On a Wayward Course
By Kevin Carson
As a young man, I had a job cleaning up tributaries and drainages above the Salmon River that had been fouled by years of mining. Beginning in the 1860s, miners left enormous piles of lead ore tailings when the easy gold ran out. Containers of mercury lay buried along stream banks. As you can imagine, those flasks were removed carefully. I cannot adequately describe the futility of chasing quicksilver downhill. As I worked in those days, I often marveled at the scale of what had happened in Idaho, of how many men must have labored over so many years, driven by the hope of finding riches. The evidence of that effort was all around me. Early placer miners panned and scoured gold from the creek beds and rivers but inevitably they turned to excavating hard rock, mining the ore that became the mountains of tailings. Whenever I was at an old mining site, I would pick up a galena-and-crystal-flecked piece of ore and wonder at its pattern of quartzes and inclusions. Once I found a rough-cast silver ingot, and felt some of the lure of the mother lode.
In the days of the Idaho goldfields, a strike or rumor of one could send tens of thousands of eager men in search of riches. For a time, Idaho was perceived to be the richest of the gold-bearing territories. Like those early miners, I’ve never been immune to the lure of Idaho gold but over the years I developed an interest in a different type of mining: the discovery and consideration of records and stories of our past. Mining the history of it became a passion for me.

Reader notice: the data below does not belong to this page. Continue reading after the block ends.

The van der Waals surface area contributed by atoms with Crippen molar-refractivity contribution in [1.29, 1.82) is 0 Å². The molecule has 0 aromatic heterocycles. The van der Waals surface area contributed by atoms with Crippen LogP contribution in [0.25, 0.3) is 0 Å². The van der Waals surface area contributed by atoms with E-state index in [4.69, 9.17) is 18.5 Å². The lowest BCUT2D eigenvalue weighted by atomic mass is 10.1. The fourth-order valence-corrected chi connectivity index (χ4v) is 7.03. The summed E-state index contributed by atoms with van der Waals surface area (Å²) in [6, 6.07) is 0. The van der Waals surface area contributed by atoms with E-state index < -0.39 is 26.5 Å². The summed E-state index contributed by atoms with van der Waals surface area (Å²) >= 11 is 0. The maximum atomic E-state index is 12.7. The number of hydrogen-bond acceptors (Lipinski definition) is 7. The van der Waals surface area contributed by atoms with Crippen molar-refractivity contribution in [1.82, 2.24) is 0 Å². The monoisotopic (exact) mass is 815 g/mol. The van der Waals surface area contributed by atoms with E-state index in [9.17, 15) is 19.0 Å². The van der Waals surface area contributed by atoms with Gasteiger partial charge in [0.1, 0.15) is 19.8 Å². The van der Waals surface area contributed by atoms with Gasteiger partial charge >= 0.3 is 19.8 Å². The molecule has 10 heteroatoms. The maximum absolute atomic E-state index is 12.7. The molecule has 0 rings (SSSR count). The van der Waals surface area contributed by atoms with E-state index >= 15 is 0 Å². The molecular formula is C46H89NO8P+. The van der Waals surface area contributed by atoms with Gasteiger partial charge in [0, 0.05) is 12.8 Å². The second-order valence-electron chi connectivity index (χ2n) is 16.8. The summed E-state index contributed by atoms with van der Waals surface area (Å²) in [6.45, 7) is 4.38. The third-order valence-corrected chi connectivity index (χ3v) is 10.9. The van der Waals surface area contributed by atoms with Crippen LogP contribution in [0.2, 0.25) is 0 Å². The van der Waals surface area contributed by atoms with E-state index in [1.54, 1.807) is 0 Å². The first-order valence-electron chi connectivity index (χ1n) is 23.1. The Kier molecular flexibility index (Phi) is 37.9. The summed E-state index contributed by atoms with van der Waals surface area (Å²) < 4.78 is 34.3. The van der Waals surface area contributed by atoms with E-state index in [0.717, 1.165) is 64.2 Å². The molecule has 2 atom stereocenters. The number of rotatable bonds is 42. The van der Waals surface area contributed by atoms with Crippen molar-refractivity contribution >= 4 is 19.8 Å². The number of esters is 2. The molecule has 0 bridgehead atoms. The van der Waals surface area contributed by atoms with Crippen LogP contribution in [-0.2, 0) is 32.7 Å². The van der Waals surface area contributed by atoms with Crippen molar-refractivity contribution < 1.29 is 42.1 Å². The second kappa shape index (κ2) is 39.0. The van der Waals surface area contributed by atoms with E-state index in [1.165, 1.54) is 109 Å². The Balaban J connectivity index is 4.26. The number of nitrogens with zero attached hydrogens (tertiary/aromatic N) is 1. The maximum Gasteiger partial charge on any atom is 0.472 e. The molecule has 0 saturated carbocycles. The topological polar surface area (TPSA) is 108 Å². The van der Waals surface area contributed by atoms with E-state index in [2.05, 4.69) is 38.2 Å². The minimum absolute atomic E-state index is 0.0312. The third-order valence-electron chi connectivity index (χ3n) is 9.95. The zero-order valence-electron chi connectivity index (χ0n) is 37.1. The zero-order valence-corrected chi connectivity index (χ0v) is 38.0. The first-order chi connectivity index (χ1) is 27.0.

While examining mining records of the Hoodoo Mountains and the Coeur D’Alene region, I came across a collection of people who would do justice to the Westerns of the 1930s, but unlike those fictional characters, these folks were flesh and blood. Their passions had been ignited by the same craving that for eons drove miners to seek mineral wealth. Some of the principal actors are well-known, including the Earp brothers Wyatt, James, and Warren, along with Wyatt’s wife Sadie and James’s wife Nellie. The Earps customarily mixed mining claims, gambling, and bullets. Another Western idol who made an appearance in Idaho was Calamity Jane (Martha Jane Canary), but I found my muse in the form of Maggie Hall, better known as Mollie B’Damn.